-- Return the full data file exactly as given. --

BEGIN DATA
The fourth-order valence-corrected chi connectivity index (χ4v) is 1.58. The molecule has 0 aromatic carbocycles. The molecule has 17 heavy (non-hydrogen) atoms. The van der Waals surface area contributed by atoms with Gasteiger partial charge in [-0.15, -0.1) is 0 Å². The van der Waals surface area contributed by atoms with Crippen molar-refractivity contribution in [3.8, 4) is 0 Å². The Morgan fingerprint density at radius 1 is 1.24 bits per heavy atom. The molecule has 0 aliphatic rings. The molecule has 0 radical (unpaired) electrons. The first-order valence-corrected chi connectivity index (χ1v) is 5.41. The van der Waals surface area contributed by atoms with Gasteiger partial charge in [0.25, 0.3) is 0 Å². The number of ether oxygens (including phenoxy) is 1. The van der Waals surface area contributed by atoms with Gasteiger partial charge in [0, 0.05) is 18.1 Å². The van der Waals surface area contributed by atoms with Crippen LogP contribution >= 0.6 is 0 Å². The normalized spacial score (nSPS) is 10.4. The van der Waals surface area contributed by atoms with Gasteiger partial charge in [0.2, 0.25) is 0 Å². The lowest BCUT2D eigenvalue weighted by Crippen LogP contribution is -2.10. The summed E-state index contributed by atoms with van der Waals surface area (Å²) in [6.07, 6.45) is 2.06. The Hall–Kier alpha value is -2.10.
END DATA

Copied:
The fourth-order valence-corrected chi connectivity index (χ4v) is 1.58. The molecule has 0 aromatic carbocycles. The molecule has 17 heavy (non-hydrogen) atoms. The van der Waals surface area contributed by atoms with Gasteiger partial charge in [-0.15, -0.1) is 0 Å². The van der Waals surface area contributed by atoms with Crippen molar-refractivity contribution in [3.8, 4) is 0 Å². The Morgan fingerprint density at radius 1 is 1.24 bits per heavy atom. The molecule has 0 aliphatic rings. The molecule has 0 radical (unpaired) electrons. The first-order valence-corrected chi connectivity index (χ1v) is 5.41. The van der Waals surface area contributed by atoms with Gasteiger partial charge in [0.25, 0.3) is 0 Å². The number of ether oxygens (including phenoxy) is 1. The van der Waals surface area contributed by atoms with Gasteiger partial charge in [0, 0.05) is 18.1 Å². The van der Waals surface area contributed by atoms with Crippen LogP contribution >= 0.6 is 0 Å². The normalized spacial score (nSPS) is 10.4. The van der Waals surface area contributed by atoms with Gasteiger partial charge in [0.2, 0.25) is 0 Å². The lowest BCUT2D eigenvalue weighted by Crippen LogP contribution is -2.10. The summed E-state index contributed by atoms with van der Waals surface area (Å²) in [6.07, 6.45) is 2.06. The Hall–Kier alpha value is -2.10.